8. Wednesday, September 26, 2018 Widower's Grief My Heart Is a Wooden Room My heart is a wooden room, an empty octagon with cushions on an oak floor. The room is nestled in the earth and rises from it. The room is rooted in the earth that is rooted to the ocean in front and the mountain behind. It is organic and breathes. Love lives in this room in the midst of sorrow. My heart is a wooden room with people gathered inside. We sit on cushions and share our stories of struggle and triumph. We are rooted to each other through our words, tears, and arms. In the morning, the energy of love is kindled within and flows in waves through us. My heart dances on the afternoon breeze with the prayer flags we follow on the path through the woods, and the path that we follow through grief. Our presence here nourishes one another. My heart is a wooden room. It waits patiently and listens for the unheard to be spoken. It remembers the whisper of her voice and the softness of her hands. It provides a place where I make the hard journey from what has been to what will be. Grief is rooted in love and the mystery that flows through us. My heart is a wooden room and empties as I share my life with others. It fills when I listen to their stories and feel their compassion. In the beating of our hearts together around the campfire, in the beating of the drum and the movement of the ocean, we feel the enduring rhythm of love. As we share our stories of death with each other, the sharing of compassion breathes life back into us. Posted by Mark Liebenow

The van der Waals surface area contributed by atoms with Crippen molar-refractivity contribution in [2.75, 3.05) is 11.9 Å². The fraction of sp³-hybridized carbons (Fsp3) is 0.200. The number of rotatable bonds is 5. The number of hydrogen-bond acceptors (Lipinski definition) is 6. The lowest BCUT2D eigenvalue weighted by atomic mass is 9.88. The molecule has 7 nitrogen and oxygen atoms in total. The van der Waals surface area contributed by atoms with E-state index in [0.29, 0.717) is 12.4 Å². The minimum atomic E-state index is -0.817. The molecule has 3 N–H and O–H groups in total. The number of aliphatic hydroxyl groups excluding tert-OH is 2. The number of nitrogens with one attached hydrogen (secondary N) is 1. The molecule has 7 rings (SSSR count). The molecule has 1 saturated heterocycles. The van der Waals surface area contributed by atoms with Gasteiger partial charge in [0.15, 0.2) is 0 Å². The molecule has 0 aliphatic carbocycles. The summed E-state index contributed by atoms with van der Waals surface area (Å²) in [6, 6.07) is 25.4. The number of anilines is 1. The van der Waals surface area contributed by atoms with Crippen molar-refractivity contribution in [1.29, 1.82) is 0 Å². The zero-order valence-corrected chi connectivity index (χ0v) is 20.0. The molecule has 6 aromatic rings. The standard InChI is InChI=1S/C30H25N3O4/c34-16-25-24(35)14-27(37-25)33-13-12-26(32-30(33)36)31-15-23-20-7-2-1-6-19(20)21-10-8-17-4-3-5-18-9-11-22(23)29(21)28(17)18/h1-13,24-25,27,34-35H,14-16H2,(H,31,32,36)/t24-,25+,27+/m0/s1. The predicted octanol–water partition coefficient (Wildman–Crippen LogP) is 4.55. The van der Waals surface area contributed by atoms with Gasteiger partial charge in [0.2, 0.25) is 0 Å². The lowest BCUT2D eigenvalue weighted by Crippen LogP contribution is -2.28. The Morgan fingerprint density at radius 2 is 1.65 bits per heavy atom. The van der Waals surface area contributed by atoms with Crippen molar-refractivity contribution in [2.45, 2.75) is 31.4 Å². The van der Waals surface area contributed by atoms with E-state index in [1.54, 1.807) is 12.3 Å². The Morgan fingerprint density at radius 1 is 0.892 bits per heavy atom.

9. The above webinar was OK. My notes were choppy so I decided to just listen. I think we all have things to learn about suicide. Having support and engaging in self-care is important to the one coming out of a suicide. It's important to know that suicide happens - it's part of life - we should be able to talk about it.
  10. I am so very sorry to hear of the sudden death of your dad. You have come to a place that has caring people who will listen as you share with us this heartbreaking loss. Know that you are not alone and even though we are not with you physically we are all with you here. Sharing our pain helps in our healing. Anne
  11. A FREE 10-day program - Waking UP in the World begins today. Excellent so far - Each day is available for 24hrs after the talks. I've committed to the ten days. Part of my healing.
  12. I do not have a picture of Buttercup (the early 50s) but here is Benji and Fred ~ Both are in Rainbow heaven now... Benji (a Schipperke-Poodle) was my rescue dog and Fred (a Beagle was our granddog...my heart still hurts.